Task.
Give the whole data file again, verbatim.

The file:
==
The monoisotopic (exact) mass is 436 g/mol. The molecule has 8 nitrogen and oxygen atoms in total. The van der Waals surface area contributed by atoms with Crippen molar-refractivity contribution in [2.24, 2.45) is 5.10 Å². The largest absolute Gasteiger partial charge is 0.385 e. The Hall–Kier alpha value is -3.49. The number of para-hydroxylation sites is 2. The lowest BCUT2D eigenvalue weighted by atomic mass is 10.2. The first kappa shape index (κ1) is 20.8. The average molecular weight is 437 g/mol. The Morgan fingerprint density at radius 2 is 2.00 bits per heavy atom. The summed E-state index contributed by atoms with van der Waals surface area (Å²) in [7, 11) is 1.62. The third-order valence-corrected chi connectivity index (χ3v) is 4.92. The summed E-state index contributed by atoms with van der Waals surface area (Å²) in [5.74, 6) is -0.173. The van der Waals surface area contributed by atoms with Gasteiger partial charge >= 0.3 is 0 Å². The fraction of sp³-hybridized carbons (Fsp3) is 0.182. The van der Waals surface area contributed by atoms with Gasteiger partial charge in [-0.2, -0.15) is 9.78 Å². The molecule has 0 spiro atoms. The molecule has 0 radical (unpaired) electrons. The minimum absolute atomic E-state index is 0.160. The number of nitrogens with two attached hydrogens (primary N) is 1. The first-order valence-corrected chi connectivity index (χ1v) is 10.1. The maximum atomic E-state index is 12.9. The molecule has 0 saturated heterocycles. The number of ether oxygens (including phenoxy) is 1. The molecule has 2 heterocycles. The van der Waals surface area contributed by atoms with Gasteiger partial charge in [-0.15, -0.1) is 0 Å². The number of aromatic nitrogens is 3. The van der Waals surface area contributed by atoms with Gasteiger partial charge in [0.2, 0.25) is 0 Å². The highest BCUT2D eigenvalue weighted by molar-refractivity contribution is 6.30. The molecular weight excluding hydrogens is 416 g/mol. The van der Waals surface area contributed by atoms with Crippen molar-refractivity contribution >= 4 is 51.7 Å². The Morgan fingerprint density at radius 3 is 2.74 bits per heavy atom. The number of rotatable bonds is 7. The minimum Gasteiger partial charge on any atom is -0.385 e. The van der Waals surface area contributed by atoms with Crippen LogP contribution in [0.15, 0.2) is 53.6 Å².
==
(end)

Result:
The monoisotopic (exact) mass is 436 g/mol. The molecule has 8 nitrogen and oxygen atoms in total. The van der Waals surface area contributed by atoms with Crippen molar-refractivity contribution in [2.24, 2.45) is 5.10 Å². The largest absolute Gasteiger partial charge is 0.385 e. The Hall–Kier alpha value is -3.49. The number of para-hydroxylation sites is 2. The lowest BCUT2D eigenvalue weighted by atomic mass is 10.2. The first kappa shape index (κ1) is 20.8. The average molecular weight is 437 g/mol. The Morgan fingerprint density at radius 2 is 2.00 bits per heavy atom. The summed E-state index contributed by atoms with van der Waals surface area (Å²) in [7, 11) is 1.62. The third-order valence-corrected chi connectivity index (χ3v) is 4.92. The summed E-state index contributed by atoms with van der Waals surface area (Å²) in [5.74, 6) is -0.173. The van der Waals surface area contributed by atoms with Gasteiger partial charge >= 0.3 is 0 Å². The fraction of sp³-hybridized carbons (Fsp3) is 0.182. The van der Waals surface area contributed by atoms with Gasteiger partial charge in [-0.2, -0.15) is 9.78 Å². The molecule has 0 spiro atoms. The molecule has 0 radical (unpaired) electrons. The minimum absolute atomic E-state index is 0.160. The number of nitrogens with two attached hydrogens (primary N) is 1. The first-order valence-corrected chi connectivity index (χ1v) is 10.1. The maximum atomic E-state index is 12.9. The molecule has 0 saturated heterocycles. The number of ether oxygens (including phenoxy) is 1. The molecule has 2 heterocycles. The van der Waals surface area contributed by atoms with Gasteiger partial charge in [-0.15, -0.1) is 0 Å². The number of aromatic nitrogens is 3. The van der Waals surface area contributed by atoms with Gasteiger partial charge in [0.2, 0.25) is 0 Å². The highest BCUT2D eigenvalue weighted by molar-refractivity contribution is 6.30. The molecular weight excluding hydrogens is 416 g/mol. The van der Waals surface area contributed by atoms with Crippen molar-refractivity contribution >= 4 is 51.7 Å². The Morgan fingerprint density at radius 3 is 2.74 bits per heavy atom. The number of rotatable bonds is 7. The minimum Gasteiger partial charge on any atom is -0.385 e. The van der Waals surface area contributed by atoms with Crippen LogP contribution in [0.15, 0.2) is 53.6 Å².